In our study, we observed a significant increase in magnocellular oxytocinergic activation in the PVN and SON and a concomitant increase in plasma OT concentrations following blood withdrawal, as previously described in response to hypotension and/or hypovolemia (56). In addition, we demonstrate an intense parvocellular oxytocinergic neuronal activation induced by hemorrhage, which could indicate some physiological role for OT release as a neurotransmitter in hypovolemia and/or hypotension conditions. Treatment with estrogen potentiated the effects of hemorrhage on the activation of OT magnocellular neurons in the PVN, which corresponded with an enhancement of OT secretion in OVX-EC rats. However, estrogen did not change the response induced by hemorrhage on the number of Fos/OT double-labeled cells in the parvocellular groups, suggesting that estrogen acts selectively on AVP parvocellular neurons from the PVN in hypovolemic hemorrhagic conditions.
The potent increase in AVP and OT secretion observed in response to an acute hemorrhage induced a simultaneous reduction of hormone content in the SON and PVN under the same experimental conditions in male rats (47). Previous reports have also demonstrated the increased secretion of PRL after hemorrhage in male rats (35).
Some studies have shown a positive correlation between stress intensity, OT hypothalamic synthesis, and its release to systemic circulation, which was not found for AVP (21). Furthermore, PRL, a stress-related hormone in rodents, was increased by hemorrhage in the present study. This evidence also supports the hypothesis that the observed increase in OT secretion following hemorrhage could be a nonspecific stress response rather than an effect induced by hypotension or decreased circulating volume (30). Our study also showed that estrogen induces a further increase in OT magnocellular neuronal activation and OT and PRL secretion in response to hemorrhage, which corroborates previous findings showing that estrogen can potentiate some effects demonstrated by stress models (39).
Somponpun and Sladek (60) showed a clear influence of hypovolemia on reducing ERβ expression in the PVN and SON. However, these authors did not perform acute challenges because ERβ expression was evaluated 8 h after polyethylene glycol administration plus water deprivation or 20 and 26 h after water deprivation. In our study, we found a potentiation of AVP and OT secretion mediated by estrogen (5 min after hemorrhage) and the double labeling of Fos/AVP and Fos/OT 90 min after hemorrhage. Thus, it is important for future studies to verify the ability of an acute hypovolemic stimulus and its time-dependent profile in altering the expression of ERβ. However, since hormonal evaluations were performed 5 min after hypovolemia in the present study, it is unlikely that a change in ERβ expression induced by hemorrhage is responsible for these observed responses. Instead, this response could be mediated by estrogen signaling through ERβ in the PVN and SON and/or β- and α-receptors located in other important brain areas for cardiovascular maintenance.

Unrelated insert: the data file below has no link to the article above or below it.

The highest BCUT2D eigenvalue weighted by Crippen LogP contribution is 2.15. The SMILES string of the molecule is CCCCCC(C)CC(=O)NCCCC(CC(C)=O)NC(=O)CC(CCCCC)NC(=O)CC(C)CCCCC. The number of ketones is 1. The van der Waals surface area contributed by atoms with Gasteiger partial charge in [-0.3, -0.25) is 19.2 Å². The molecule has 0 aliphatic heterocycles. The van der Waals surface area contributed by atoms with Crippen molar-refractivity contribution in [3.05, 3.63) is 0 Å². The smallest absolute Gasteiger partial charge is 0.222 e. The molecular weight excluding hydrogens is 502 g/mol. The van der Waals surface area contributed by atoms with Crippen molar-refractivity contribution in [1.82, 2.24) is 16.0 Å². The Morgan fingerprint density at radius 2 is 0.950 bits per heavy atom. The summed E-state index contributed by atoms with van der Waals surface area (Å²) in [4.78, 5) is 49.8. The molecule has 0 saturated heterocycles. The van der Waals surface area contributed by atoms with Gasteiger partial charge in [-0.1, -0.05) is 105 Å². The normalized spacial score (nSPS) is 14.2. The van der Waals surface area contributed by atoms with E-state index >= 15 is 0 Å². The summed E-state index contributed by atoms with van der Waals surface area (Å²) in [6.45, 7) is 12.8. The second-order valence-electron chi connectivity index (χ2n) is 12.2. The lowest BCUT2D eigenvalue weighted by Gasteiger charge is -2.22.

Nomura et al. (41) reported a decrease in AVP transcript levels induced by estrogen, which was abolished in ERβ knockout mice. Thus, we suggest that the potentiating effect on AVP secretion and PVN and SON neuronal activation induced by estrogen may not be related to ERβ signaling. In a recent report, Grassi et al. (26) demonstrated that the increase in AVP immunoreactivity in the PVN and SON induced by estrogen was not due to ERβ signaling, but it could be mediated by ERα. Because magnocellular neurons in the PVN and SON do not express ERα, this response (as in our experimental design) could be mediated by afferent ERα-expressing neurons from different areas, such as the SFO.